Doxorubicin (adriamycin), is one of the anthracycline group of drugs, with a potent anticancer activity against a wide range of tumors (Blum and Carter, 1974; Rosenberg et al., 1983; Torti et al., 1983; Ogawa, 1999). Unfortunately the clinical use of this drug is limited due to its cardiotoxicity (Olson and Mushlin, 1990; Paglia and Radliffe, 2000). Two approaches look to be logical in facing this problem.
(i) Search of the new analogues with low or without cardiotoxic tendency (Shenkenberg and Von Hoff, 1986; Shenkenberg et al., 2000).
(ii) Search of the adjuvant compounds, or drugs, which can be combined with adriamycin to reduce its cardiotoxicity (AI-Nasser, 1998; Kunisada et al., 2000).
With the view of second approach, numerous models have been developed for the early and rapid evaluation of cardiotoxicity using myocardial cells (Jiang et al., 1994), papillary muscle (Lee et al., 1991) mitochondria (Solem and Wallace, 1993) or isolated heart perfused with anthracycline (Del Tecca et al., 1987; Platel et al., 1999). A number of theories have been presented in order to explain the mechanism of cardiotoxicity by doxorubicin including effects on nucleic acid and on protein synthesis (Buja et al., 1973), damage to mitochondria due to excess calcium influx (Oslen et al., 1974), free radical generation and subsequent lipid peroxidation (Bachur, 1975; Myers et al., 1977), release of histamine and catecholamines with resultant myocardial damage (Bristow et al., 1981), effect of adriamycin on various membrane systems including Na+- Ca++ exchange (Caroni et al., 1981), role of electrolytes like Ca++, K+ and Mg++ (Akimoto et al., 1993). But the exact mechanism is still unknown. This study was planned to look the involvement of different electrolytes in cardiotoxicity of doxorubicin. Isolated Rabbit heart is used for experimentation. Since the inotropic and chronotropic activities of heart are the major indicators of proper cardiac functioning, therefore we selected these parameters in our experiment. The whole study contained three areas.
i) Interactions of doxorubicin, with Ca++ and K+ with or without verapamil were noted in acute form, we found following by using isolated heart technique.
An irregular positive inotropism and negative chronotropism were noted at different doses (p<0.0l at 0.75, 1.25, 2.50 and 2.75mg of doxorubicin). The maximum changes in the two effects were not observed simultaneously (inotropic effect is maximum at 1.25 while chronotropic effect is highest at 2.50mg doxorubicin) showing the presence of two different mechanism for both the changes and sensitively of both the mechanism at different levels. The changes in inotropic effects were more pronounced than in chronotropic effects. Both the changes looked to reflect arrhythmias and cardiomyopathy observed during clinical use. However the heart seems to be resistant in case of inotropic profile rather than chronotropic profile for cardiotoxicity.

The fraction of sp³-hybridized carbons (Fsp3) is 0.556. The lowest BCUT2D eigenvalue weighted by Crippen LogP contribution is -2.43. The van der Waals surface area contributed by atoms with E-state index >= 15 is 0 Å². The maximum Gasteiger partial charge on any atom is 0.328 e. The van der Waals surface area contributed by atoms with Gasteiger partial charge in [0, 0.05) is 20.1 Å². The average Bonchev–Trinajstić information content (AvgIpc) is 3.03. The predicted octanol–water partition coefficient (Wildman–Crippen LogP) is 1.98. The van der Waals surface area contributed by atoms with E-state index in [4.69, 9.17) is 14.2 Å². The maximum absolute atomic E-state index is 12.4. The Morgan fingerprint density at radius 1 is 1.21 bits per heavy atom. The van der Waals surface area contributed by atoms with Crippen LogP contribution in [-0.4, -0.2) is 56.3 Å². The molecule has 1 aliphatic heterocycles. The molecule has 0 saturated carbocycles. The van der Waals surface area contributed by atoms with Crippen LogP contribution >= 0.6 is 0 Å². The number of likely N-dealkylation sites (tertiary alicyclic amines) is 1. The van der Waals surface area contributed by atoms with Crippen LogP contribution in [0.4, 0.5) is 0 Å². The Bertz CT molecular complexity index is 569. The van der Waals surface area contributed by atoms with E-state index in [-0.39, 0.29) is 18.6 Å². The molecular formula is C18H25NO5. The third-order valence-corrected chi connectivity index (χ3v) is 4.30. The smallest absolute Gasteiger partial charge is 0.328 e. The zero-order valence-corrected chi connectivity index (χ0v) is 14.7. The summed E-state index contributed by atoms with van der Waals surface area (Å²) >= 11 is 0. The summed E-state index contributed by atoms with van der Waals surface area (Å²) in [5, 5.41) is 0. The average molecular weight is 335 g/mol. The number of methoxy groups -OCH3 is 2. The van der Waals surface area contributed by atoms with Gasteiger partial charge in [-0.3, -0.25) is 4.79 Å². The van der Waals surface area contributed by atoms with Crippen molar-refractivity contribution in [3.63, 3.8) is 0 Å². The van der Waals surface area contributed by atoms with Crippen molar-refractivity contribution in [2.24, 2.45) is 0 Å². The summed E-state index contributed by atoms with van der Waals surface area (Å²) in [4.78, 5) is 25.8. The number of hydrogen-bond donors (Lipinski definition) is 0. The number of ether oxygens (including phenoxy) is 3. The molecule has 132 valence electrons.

Positive inotropic and chronotropic effects were observed by Ca++ and K+. However highly significant negative effects (p<0.0l at the dose of 0.010, 0.025, 0.050, 0.075 and 0.100mg of doxorubicin) were observed in case of Ca++ or K+ with doxorubicin.
Negative inotropic and chronotropic effects were observed by verapamil. These effects were potentiated with doxorubicin (p
Ca++ could not produced the same degree of effects after verapamil as it produced alone, showing that verapamil decreased the rate of recovery of Ca++ channel.
(ii) Interactions of doxorubicin with Ca++ and K+ are noted in chronic form. We found,
No change in the chronotropic or inotropic effects of Ca++ produced if the heart of the animals were used which received a certain dose of doxorubicin for a certain period. This shows transient nature of toxicity induced by doxorubicin, if the drug is used for short period.
Significantly decreased (p<0.05 for 0.0l0mg while p<0.0l for 0.025, 0.050, 0.075 and 0.l00mg of Ca++ if heart has been treated with 4.54mg of doxorubicin for 24hrs before experiment) chronotropic or inotropic effects of Ca++ were observed, if the heart of the animals were used which received a fixed dose of doxorubicin for relatively longer period. This shows permanent nature of toxicity of doxorubicin, if it is used for longer period.
Animals received different doses of K+ on isolated heart of animal, which received a fixed dose of doxorubicin in planned fractions for longer period, before experiment. Unipolar, regular negative highly significant inotropic and chronotropic effects (p<0.0l for lxl0-3 and 2xl0-3 mg of K+ in case of inotropic effects while p<0.0l for lxl0-3, 2xl0-3, 3xl0-3 and 4xl0-3 mg of K+ in case of chronotropic effects) were observed showing marked inhibition of cardiac activity.
(iii) Evaluation of interactions of doxorubicin and Ca++ were carried out in another group, in which isolated heart of animal was used which received Ca++ for longer period before experiment. We observed highly significant regular, unipolar, negative inotropic (p<0.01 for 0.75, 1.25, 2.50 and 3.75mg of doxorubicin) and chronotropic (p<0.01 for 1.25 and 3.75mg of doxorubicin) effects. We noted that as the dose of doxorubicin was increased the inotropic and chronotropic effects were decreased regularly accordingly.
From all these results it is concluded that;
1. Effect of doxorubicin dominates on Ca++, if given concomitantly and acutely.
2. Doxorubicin has receptor-mediated activity. The phenomena can be supported by indirect evidences.
3. Doxorubicin alters the myocardium, if given for prolonged period, so the actual inotropic effects of Ca++ are not achieved.
4. Doxorubicin changes the permeability of K+ on myocardium, so it means the effect of K+ dominates in the presence of doxorubicin.
5. Verapamil potentiates the cardiotoxicity induced by doxorubicin.